Vision Insider Blog

UAV roundup 6/19: The latest in unmanned aerial vehicle news

Jun 19, 2015 In this edition of the UAV roundup, learn more about some authorizations the FAA granted to the six UAS test sites, a House Committee on Oversight and Government Reform hearing on drones, a UAV operator using his vehicle twice to save people, drones at the U.S. open, and the latest Section 333 ex...

UAV roundup 5/22: The latest in unmanned aerial vehicle news

May 22, 2015

Much is going in the world of unmanned aerial vehicles, or, UAVs. This includes the FAA’s new Pathfinder program, which involves the use of UAVs beyond an operator’s line of sight, as well as the AUVSI reaction to the rule, and some of the latest UAV headlines and applications.

Fake alien identified with image processing algorithm

May 21, 2015

Learn about how an image processing algorithm was used help to prove that an image of alien from the Roswell Crash of 1947 was actually a mummified two-year-old boy.

Wanted: Your input on industry survey

May 11, 2015 Help us help you.The Vision Systems Design team is currently in the process of developing an industry survey that aims to identify some of the main hurdles that systems integrators and engineers may encounter when it comes to the design, implementation, and maintenance of imaging systems. What ty...

Sony finally comments on CCD image sensor discontinuation news

May 1, 2015

Months back, news began to surface suggesting that Sony would discontinue its line of CCD image sensors. So, with Sony finally commenting on the matter, what is the official word?

UAV roundup 4/24: The latest in unmanned aerial vehicle news

Apr 24, 2015

Read all about the latest developments in the world of UAVs, including a new, expedited approval process from the FAA, and the latest on Amazon's plans for a UAV-based delivery service.

Surveillance cameras play increased role for Boston Marathon security

Apr 20, 2015

Learn more about the additional security measures that are being taken for the Boston Maraton, including the installation of approximately 100 HD surveillance cameras along the route of the race.

Robot sous-chef makes crab bisque, automates the kitchen

Apr 14, 2015

Read about London-based Moley Robotics' robotic “sous-chef,” which was on display at this year’s Hannover Messe trade fair, where it was seen making crab bisque, according to BBC News.

 

Slideshow: 2015 Innovators Awards honoree reception

Mar 30, 2015 To celebrate our first annual Innovators Awards program, Vision Systems Design held a reception at the AIA’s Automate trade show and conference in Chicago, IL, USA on March 25, 2015, where many representatives from companies at the show were on hand to accept their awards from Andrew Wilson, Edit...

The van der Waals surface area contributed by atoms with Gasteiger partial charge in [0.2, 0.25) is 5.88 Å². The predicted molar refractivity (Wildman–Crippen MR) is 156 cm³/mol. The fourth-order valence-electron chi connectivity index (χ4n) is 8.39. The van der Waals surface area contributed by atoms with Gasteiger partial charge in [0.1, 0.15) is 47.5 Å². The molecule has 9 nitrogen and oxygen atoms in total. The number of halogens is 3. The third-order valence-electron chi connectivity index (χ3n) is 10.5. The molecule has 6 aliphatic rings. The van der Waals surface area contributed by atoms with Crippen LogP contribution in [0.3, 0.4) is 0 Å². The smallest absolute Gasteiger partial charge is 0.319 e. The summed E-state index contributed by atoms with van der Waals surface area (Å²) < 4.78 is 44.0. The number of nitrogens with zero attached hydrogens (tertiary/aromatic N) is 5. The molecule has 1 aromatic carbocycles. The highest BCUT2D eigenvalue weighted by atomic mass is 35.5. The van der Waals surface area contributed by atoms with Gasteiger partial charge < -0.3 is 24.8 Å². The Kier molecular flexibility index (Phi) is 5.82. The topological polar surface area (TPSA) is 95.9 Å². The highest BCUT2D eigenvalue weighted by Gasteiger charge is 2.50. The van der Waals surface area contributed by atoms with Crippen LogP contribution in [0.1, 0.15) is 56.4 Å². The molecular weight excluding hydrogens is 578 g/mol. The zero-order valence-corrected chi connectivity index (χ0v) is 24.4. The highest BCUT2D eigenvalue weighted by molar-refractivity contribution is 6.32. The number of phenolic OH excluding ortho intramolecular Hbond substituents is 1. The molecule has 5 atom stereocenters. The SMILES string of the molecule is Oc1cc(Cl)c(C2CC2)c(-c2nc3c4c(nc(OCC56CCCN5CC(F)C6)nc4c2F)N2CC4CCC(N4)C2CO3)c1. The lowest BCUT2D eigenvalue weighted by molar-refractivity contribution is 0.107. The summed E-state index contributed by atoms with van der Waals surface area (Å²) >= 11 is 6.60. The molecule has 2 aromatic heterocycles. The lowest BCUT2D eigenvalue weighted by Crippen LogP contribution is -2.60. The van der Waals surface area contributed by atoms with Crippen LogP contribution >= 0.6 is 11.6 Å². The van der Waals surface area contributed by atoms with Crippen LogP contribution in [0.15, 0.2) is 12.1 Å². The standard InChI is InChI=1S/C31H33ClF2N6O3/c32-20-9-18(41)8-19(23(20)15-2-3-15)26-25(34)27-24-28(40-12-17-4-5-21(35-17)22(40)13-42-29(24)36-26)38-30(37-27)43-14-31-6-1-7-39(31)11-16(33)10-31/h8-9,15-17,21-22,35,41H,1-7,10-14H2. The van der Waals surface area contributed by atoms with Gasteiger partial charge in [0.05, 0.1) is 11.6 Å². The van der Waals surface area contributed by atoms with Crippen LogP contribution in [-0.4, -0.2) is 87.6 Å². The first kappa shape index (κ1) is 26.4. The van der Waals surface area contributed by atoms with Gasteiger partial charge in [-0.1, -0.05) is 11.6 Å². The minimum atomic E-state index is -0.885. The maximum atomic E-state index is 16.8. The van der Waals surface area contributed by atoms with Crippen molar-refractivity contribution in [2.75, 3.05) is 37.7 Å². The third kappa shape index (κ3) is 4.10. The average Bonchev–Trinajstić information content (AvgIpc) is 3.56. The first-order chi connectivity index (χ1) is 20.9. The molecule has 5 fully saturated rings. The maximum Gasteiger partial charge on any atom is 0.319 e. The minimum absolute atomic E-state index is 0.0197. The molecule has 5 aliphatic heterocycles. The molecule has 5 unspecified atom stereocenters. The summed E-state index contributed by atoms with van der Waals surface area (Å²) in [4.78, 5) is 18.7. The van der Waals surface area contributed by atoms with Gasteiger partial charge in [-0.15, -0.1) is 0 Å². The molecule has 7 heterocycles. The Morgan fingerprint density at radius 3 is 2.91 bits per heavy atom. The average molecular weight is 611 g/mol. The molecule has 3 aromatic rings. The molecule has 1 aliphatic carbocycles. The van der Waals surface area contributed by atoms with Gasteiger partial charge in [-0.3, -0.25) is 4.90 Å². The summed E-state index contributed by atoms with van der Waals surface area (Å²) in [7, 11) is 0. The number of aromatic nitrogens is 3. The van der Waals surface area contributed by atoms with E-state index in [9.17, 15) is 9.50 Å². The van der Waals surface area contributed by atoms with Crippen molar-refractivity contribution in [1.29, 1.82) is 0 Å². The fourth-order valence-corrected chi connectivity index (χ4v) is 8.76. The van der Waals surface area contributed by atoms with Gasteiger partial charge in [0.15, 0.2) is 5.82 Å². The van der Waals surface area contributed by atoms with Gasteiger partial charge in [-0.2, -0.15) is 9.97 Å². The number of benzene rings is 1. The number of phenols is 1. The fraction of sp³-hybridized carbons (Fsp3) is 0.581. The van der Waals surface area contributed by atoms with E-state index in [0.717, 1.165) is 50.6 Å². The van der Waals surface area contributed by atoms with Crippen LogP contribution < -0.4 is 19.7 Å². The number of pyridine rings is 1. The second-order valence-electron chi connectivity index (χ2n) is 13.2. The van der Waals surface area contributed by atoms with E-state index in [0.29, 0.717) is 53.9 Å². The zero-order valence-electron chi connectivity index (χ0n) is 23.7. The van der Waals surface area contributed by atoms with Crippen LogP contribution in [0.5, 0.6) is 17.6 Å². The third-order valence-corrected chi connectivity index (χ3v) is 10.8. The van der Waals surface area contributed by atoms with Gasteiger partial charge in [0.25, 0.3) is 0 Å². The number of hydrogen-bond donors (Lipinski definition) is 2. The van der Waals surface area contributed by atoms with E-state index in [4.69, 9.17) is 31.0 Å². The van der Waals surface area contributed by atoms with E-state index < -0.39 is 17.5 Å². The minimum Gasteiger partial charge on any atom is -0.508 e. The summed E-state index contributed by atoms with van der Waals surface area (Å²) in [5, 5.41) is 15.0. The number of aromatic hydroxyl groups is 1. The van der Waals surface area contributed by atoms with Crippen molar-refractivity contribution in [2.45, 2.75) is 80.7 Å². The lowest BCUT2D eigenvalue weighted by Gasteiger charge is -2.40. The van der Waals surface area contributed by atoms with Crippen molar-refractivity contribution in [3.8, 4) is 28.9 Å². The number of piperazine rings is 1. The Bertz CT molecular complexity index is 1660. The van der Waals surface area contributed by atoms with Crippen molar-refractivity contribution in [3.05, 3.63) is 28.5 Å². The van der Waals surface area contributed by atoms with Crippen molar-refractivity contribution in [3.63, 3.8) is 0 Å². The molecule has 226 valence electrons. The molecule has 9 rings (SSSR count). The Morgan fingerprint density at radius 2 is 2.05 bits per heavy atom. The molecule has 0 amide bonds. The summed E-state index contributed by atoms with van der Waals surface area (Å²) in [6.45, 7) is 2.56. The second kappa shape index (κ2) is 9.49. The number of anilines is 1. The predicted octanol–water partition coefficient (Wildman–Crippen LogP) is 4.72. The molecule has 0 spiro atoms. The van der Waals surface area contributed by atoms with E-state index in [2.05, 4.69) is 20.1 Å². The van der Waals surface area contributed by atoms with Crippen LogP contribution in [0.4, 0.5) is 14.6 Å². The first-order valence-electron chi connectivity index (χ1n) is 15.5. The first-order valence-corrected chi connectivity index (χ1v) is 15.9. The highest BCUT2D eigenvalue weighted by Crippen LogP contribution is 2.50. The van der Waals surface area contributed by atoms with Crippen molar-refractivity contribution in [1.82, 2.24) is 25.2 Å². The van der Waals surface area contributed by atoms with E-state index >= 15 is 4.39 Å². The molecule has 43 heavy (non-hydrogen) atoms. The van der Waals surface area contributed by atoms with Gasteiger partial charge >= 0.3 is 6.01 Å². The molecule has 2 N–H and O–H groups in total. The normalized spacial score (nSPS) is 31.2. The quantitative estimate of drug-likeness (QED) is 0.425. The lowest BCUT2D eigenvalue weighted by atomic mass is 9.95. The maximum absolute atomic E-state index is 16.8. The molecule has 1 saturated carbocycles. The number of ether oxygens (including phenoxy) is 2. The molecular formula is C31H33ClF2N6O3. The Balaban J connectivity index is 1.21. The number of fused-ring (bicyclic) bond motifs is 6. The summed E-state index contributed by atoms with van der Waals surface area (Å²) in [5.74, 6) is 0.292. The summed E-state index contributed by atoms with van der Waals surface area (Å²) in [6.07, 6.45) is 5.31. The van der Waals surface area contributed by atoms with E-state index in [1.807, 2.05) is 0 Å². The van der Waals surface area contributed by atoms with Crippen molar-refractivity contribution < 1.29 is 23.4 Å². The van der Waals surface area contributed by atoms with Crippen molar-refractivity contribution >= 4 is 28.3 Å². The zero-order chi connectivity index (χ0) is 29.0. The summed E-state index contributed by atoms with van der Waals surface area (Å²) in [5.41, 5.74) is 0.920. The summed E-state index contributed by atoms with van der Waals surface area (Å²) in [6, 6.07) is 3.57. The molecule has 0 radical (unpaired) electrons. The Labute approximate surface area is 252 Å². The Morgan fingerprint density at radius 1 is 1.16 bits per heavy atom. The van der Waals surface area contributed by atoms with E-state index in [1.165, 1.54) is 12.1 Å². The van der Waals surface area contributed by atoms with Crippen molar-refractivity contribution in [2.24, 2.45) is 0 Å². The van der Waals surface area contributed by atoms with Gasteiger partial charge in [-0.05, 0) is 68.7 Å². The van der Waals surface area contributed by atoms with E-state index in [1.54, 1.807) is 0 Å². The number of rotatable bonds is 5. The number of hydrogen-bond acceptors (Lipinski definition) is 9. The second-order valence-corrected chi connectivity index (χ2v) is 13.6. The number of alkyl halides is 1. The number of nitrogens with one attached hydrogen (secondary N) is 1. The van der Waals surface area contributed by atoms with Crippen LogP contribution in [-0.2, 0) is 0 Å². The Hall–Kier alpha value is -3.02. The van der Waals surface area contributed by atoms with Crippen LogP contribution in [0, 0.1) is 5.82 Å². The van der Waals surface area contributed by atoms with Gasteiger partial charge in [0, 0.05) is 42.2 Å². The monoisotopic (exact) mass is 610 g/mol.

UAV roundup 3/27: The latest in unmanned aerial vehicle news

Mar 27, 2015

Since the last “UAV roundup” we did in February, 27 new companies have been granted a Section 333 exemption to operate UAVs, for a range of different applications, including real estate, agriculture, inspection, and motion picture and television.

 

Vision System Design announces 2015 Innovators Awards honorees

Mar 25, 2015 Developed to celebrate the disparate and innovative technologies, products, and systems found in the machine vision and image processing industry, the 2015 Innovators Awards were reviewed by an expert panel of ten third-party judges who were asked to rate the numerous entries that we received bas...

UAV roundup 2/27: The latest in unmanned aerial vehicle news

Feb 27, 2015 February saw no shortage of news when it came to UAVs in the United States. In fact, it was quite the eventful month, headlined by the Federal Aviation Administration (FAA) finally proposing a framework of regulations that would allow routine use of certain small UAVs in today’s aviation system, ...

UAV roundup 2/9: The latest in unmanned aerial vehicle news

Feb 9, 2015

With so many headlines related to UAVs coming out as late, I’ve decided to do another version of the "UAV Roundup."

UAV roundup 1/30: The latest in unmanned aerial vehicle news

Jan 30, 2015

Instead of blogging about each and every one of these items separately, I thought I would compile them into one big “roundup,” providing some of the latest headlines in the world of unmanned aerial vehicles.

Seeing through the Blizzard of 2015

Jan 27, 2015 As I sit here writing this article from the comfort of my own home; I am doing so not out of convenience, but out of necessity. For those of you who do not live in the northeast portion of the United States, in case you haven’t heard, we are in the midst of what many meteorologists predicted to b...

Live updates from the 2015 A3 Business Forum

Jan 22, 2015 Once again, we will be providing live updates from the A3 Business Forum, which brings together top executives from the machine vision, robotics, and motion control industries including manufacturers, system integrators, component suppliers, end users, research groups, universities, and consultin...

FAA grants additional exemptions for commercial UAVs

Jan 9, 2015

Last summer, the FAA granted permission for BP and unmanned aerial vehicle (UAV) manufacturer AeroVironment to fly the first commercial UAV to fly over land for the purposes of aerial surveys over Alaska’s North Slope.
 

UAV lands on water, captures underwater footage

Jan 2, 2015

An unmanned aerial vehicle (UAV) called the HexH2o is capable of landing on a body of water and capturing underwater footage.
 

Student builds a camera inside a Lego